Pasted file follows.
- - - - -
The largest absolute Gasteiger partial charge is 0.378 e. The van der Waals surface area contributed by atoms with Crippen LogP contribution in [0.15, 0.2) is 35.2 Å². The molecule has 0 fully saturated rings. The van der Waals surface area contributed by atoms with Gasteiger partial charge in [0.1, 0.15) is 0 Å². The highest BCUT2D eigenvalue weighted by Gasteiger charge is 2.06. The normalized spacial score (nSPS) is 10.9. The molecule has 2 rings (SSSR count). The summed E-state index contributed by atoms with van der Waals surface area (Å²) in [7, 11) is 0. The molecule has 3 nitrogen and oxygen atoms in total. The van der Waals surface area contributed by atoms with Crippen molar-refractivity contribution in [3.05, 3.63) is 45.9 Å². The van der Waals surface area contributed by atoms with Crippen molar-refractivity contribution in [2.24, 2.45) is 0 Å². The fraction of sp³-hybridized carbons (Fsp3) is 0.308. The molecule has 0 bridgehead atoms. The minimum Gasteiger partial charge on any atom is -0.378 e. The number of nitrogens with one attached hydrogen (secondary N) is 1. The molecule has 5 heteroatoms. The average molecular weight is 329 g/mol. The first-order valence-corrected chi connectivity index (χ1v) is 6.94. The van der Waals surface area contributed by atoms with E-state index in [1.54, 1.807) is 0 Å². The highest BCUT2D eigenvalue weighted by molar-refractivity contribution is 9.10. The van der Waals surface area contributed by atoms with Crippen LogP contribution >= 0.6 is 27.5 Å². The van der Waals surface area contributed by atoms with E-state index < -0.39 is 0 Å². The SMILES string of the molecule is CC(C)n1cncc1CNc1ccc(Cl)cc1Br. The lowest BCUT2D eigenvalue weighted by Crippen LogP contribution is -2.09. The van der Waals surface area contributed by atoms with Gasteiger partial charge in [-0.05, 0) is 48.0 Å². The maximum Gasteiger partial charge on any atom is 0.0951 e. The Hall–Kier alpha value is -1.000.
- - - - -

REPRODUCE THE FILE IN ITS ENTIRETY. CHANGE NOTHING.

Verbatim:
The largest absolute Gasteiger partial charge is 0.378 e. The van der Waals surface area contributed by atoms with Crippen LogP contribution in [0.15, 0.2) is 35.2 Å². The molecule has 0 fully saturated rings. The van der Waals surface area contributed by atoms with Gasteiger partial charge in [0.1, 0.15) is 0 Å². The highest BCUT2D eigenvalue weighted by Gasteiger charge is 2.06. The normalized spacial score (nSPS) is 10.9. The molecule has 2 rings (SSSR count). The summed E-state index contributed by atoms with van der Waals surface area (Å²) in [7, 11) is 0. The molecule has 3 nitrogen and oxygen atoms in total. The van der Waals surface area contributed by atoms with Crippen molar-refractivity contribution in [3.05, 3.63) is 45.9 Å². The van der Waals surface area contributed by atoms with Crippen molar-refractivity contribution in [2.24, 2.45) is 0 Å². The fraction of sp³-hybridized carbons (Fsp3) is 0.308. The molecule has 0 bridgehead atoms. The minimum Gasteiger partial charge on any atom is -0.378 e. The number of nitrogens with one attached hydrogen (secondary N) is 1. The molecule has 5 heteroatoms. The average molecular weight is 329 g/mol. The first-order valence-corrected chi connectivity index (χ1v) is 6.94. The van der Waals surface area contributed by atoms with E-state index in [1.54, 1.807) is 0 Å². The highest BCUT2D eigenvalue weighted by molar-refractivity contribution is 9.10. The van der Waals surface area contributed by atoms with Crippen LogP contribution >= 0.6 is 27.5 Å². The van der Waals surface area contributed by atoms with E-state index < -0.39 is 0 Å². The SMILES string of the molecule is CC(C)n1cncc1CNc1ccc(Cl)cc1Br. The lowest BCUT2D eigenvalue weighted by Crippen LogP contribution is -2.09. The van der Waals surface area contributed by atoms with Gasteiger partial charge in [-0.05, 0) is 48.0 Å². The maximum Gasteiger partial charge on any atom is 0.0951 e. The Hall–Kier alpha value is -1.000.